President Joyce Banda, on Friday, September 21, 2012 challenged women aspiring for leadership positions in Africa not give up, in spite of the challenges and obstacles that they may meet on a leadership journey, saying there will always be a way to surmount them.
The Malaiw leader was presenting a lecture titled “The Resilient Woman Leader: Growing Stronger in the Face of Life’s Storms” when she was Guest Speaker during the 2012 Global Forum on African Women in Leadership held in New York, United States of America.
During the event, President also received an Award as the “African Most Influential Female Leader of the Year” from the Global Forum on African Women in Leadership, according to State House Press Officer, Tusekele Mwanyongo.
“The topic I have been requested to lecture on ‘the Resilient Woman Leader: Growing Stronger in the Face of Life’s Storms’ accurately describes the life journey of most women including myself,” President Banda said, explaining that ‘resilience’ is the capacity to bounce back from misfortune, disruptive change, and failures.
“Some Psychologists, however, say it is that quality that allows some people to be knocked down by life and come back stronger than ever. Rather than letting failure overcome them and drain their resolve, the resilient individual finds a way to rise from the ashes,” she said.
She said going by such definitions, truly the upbringing of girls into women in Africa makes them develop this quality because in most African cultures, young women are taught to be tough in spite of the difficulties that they go through. President Banda said it is that African trait that helped her to survive the storms in her life.
According to the Press Officer, President Banda explained that she strongly believes that economic empowerment of women is a getaway to their social and political empowerment, observing that for most women in Africa, one of the instruments of our liberation and resilience is the ability to be economically empowered.
The President revealed that based on that conviction, she drew her mission in life, which is “to economically and socially empower women and youth through entrepreneurship and education”.
“My success in achieving economic independence moved me to help other women achieve financial independence and break the cycles of abuse and poverty through the establishment of a non-profit organization, the National Business Women Association of Malawi in 1989. NABW is a grass-root organization that distributes soft loans to small and medium scale business women,” she said.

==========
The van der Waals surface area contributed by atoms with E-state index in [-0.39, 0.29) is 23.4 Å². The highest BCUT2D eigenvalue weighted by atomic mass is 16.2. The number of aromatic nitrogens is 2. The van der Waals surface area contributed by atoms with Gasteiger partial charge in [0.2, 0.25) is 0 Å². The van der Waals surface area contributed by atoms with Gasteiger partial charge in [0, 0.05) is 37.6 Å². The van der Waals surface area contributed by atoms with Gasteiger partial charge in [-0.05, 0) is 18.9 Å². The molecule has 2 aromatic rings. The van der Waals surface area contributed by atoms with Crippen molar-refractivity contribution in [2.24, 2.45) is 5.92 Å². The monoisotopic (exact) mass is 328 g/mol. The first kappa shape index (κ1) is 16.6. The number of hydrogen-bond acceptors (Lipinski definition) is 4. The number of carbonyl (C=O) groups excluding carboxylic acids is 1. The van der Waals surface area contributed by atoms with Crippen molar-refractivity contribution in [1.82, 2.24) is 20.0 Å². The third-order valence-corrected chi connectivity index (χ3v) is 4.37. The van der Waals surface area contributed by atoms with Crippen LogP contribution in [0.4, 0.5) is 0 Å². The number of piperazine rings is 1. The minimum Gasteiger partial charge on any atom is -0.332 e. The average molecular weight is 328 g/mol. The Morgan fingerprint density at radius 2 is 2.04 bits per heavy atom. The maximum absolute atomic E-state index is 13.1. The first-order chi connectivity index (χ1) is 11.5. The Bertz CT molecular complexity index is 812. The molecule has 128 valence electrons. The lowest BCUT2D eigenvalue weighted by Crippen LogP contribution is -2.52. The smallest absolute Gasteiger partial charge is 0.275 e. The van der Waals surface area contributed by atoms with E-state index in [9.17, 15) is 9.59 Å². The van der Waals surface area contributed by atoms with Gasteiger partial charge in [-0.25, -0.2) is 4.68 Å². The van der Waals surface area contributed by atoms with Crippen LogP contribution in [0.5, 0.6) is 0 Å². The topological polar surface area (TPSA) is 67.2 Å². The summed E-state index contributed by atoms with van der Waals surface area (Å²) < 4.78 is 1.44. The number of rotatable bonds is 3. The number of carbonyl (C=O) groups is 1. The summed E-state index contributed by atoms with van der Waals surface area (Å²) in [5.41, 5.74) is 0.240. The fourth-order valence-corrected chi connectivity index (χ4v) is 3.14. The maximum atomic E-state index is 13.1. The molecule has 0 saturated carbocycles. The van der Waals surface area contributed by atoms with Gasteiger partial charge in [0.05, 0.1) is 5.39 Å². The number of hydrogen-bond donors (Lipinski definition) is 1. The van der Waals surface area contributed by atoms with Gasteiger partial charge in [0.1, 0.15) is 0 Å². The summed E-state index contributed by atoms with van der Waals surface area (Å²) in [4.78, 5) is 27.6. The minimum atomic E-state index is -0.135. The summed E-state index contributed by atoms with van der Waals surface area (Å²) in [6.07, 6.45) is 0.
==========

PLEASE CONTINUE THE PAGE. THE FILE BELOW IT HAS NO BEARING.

President Banda addedthat through NABW, she witnessed the building of resilience of women; heard stories of women whose lives had changed; and witnessed women who had regained themselves, women who had moved from a situation of not knowing where they next meal will come from, to women who placed food on the table purchased from their own income.
President Banda also talked about the challenges she faced on her journey to becoming Head of State in Malawi. She said she was privileged to be the woman elected as Vice President in 2009.
“Unfortunately, no sooner had I settled in my office, than my troubles begun. I was embroiled in a succession controversy. As Vice President of the country, logically I was positioned to aspire for the Presidency when the term of the incumbent would come to an end.
“However, the controversy arose because there was another candidate being groomed – the President’s brother and on a matter of principle, I refused to endorse this candidate without following the due process they party should have taken,” said Banda, adding that as expected, this resulted in an irreconcilable position, and one thing led to another.
“Simply put, I had a difficult time as Vice President. The government machinery went on propaganda attacking and humiliating me in public rallies, on the public radio and television. Some of my privileges as Vice President were withdrawn, I was incapacitated and isolated. What remained for me was the constitutional position of Vice President, which they could not remove me from,” she recalled, adding that during those storms, her faith and resilience were tested but overcame the storms and grew stronger as a woman leader.
Executive Director of the Centre for Economic and Leadership Development, Furo Giami hailed President Banda for her resilience and that she was a testimony that women in Africa can attain higher leadership positions in various sectors.
The Centre aims at harnessing and enhancing the leadership potential of women in leadership positions in Africa. Its vision is to empower women and vulnerable children in achieving their full potential is of great significance to Africa as a continent, “because Africa’s development is interconnected with women’s empowerment”.